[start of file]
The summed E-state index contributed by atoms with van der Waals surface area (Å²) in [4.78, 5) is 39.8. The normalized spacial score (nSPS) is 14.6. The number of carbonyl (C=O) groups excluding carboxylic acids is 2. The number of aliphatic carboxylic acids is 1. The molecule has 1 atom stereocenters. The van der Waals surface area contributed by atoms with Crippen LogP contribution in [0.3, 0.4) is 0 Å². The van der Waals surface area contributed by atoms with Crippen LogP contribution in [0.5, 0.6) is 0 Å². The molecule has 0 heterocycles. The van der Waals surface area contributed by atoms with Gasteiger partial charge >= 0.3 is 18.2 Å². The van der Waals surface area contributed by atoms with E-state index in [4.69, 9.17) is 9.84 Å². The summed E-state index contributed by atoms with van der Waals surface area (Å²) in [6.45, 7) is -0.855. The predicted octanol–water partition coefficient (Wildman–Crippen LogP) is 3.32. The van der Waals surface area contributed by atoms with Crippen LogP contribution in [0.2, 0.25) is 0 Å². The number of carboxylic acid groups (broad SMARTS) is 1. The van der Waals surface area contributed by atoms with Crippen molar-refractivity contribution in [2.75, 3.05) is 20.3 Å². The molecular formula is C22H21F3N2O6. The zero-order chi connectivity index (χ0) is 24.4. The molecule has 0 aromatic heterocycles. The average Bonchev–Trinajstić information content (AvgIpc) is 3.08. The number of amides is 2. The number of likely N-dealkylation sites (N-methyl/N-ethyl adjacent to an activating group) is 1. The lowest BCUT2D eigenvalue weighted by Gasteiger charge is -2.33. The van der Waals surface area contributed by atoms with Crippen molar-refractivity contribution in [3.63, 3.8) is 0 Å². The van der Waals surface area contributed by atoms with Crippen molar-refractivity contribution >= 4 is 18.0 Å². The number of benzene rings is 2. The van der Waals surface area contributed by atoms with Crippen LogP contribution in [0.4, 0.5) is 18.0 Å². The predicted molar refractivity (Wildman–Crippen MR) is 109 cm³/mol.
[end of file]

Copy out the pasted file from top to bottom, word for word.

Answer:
The summed E-state index contributed by atoms with van der Waals surface area (Å²) in [4.78, 5) is 39.8. The normalized spacial score (nSPS) is 14.6. The number of carbonyl (C=O) groups excluding carboxylic acids is 2. The number of aliphatic carboxylic acids is 1. The molecule has 1 atom stereocenters. The van der Waals surface area contributed by atoms with Crippen LogP contribution in [0.3, 0.4) is 0 Å². The van der Waals surface area contributed by atoms with Crippen LogP contribution in [0.5, 0.6) is 0 Å². The molecule has 0 heterocycles. The van der Waals surface area contributed by atoms with Gasteiger partial charge >= 0.3 is 18.2 Å². The van der Waals surface area contributed by atoms with E-state index in [4.69, 9.17) is 9.84 Å². The summed E-state index contributed by atoms with van der Waals surface area (Å²) in [6.45, 7) is -0.855. The predicted octanol–water partition coefficient (Wildman–Crippen LogP) is 3.32. The van der Waals surface area contributed by atoms with Crippen LogP contribution in [0.2, 0.25) is 0 Å². The number of carboxylic acid groups (broad SMARTS) is 1. The van der Waals surface area contributed by atoms with Crippen molar-refractivity contribution in [2.75, 3.05) is 20.3 Å². The molecular formula is C22H21F3N2O6. The zero-order chi connectivity index (χ0) is 24.4. The molecule has 0 aromatic heterocycles. The average Bonchev–Trinajstić information content (AvgIpc) is 3.08. The number of amides is 2. The number of likely N-dealkylation sites (N-methyl/N-ethyl adjacent to an activating group) is 1. The lowest BCUT2D eigenvalue weighted by Gasteiger charge is -2.33. The van der Waals surface area contributed by atoms with Crippen molar-refractivity contribution in [3.63, 3.8) is 0 Å². The van der Waals surface area contributed by atoms with Crippen molar-refractivity contribution >= 4 is 18.0 Å². The number of benzene rings is 2. The van der Waals surface area contributed by atoms with Crippen LogP contribution in [0.4, 0.5) is 18.0 Å². The predicted molar refractivity (Wildman–Crippen MR) is 109 cm³/mol.